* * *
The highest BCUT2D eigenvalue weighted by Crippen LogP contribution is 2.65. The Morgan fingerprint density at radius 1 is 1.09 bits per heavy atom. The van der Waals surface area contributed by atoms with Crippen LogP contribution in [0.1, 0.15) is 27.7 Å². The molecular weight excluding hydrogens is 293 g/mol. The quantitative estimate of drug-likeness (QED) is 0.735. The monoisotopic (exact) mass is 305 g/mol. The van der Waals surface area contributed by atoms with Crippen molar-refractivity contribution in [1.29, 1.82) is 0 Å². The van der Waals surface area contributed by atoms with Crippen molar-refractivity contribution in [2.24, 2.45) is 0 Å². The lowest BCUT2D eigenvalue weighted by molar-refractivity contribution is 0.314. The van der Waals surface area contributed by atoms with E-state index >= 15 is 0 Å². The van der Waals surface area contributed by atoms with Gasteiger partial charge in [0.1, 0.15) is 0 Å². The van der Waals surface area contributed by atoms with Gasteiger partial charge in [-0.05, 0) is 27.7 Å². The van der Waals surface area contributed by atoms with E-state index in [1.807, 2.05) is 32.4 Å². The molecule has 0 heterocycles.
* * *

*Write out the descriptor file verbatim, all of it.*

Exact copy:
The highest BCUT2D eigenvalue weighted by Crippen LogP contribution is 2.65. The Morgan fingerprint density at radius 1 is 1.09 bits per heavy atom. The van der Waals surface area contributed by atoms with Crippen LogP contribution in [0.1, 0.15) is 27.7 Å². The molecular weight excluding hydrogens is 293 g/mol. The quantitative estimate of drug-likeness (QED) is 0.735. The monoisotopic (exact) mass is 305 g/mol. The van der Waals surface area contributed by atoms with Crippen molar-refractivity contribution in [1.29, 1.82) is 0 Å². The van der Waals surface area contributed by atoms with Crippen molar-refractivity contribution in [2.24, 2.45) is 0 Å². The lowest BCUT2D eigenvalue weighted by molar-refractivity contribution is 0.314. The van der Waals surface area contributed by atoms with E-state index >= 15 is 0 Å². The van der Waals surface area contributed by atoms with Gasteiger partial charge in [0.1, 0.15) is 0 Å². The van der Waals surface area contributed by atoms with Gasteiger partial charge in [-0.05, 0) is 27.7 Å². The van der Waals surface area contributed by atoms with E-state index in [1.807, 2.05) is 32.4 Å². The molecule has 0 heterocycles.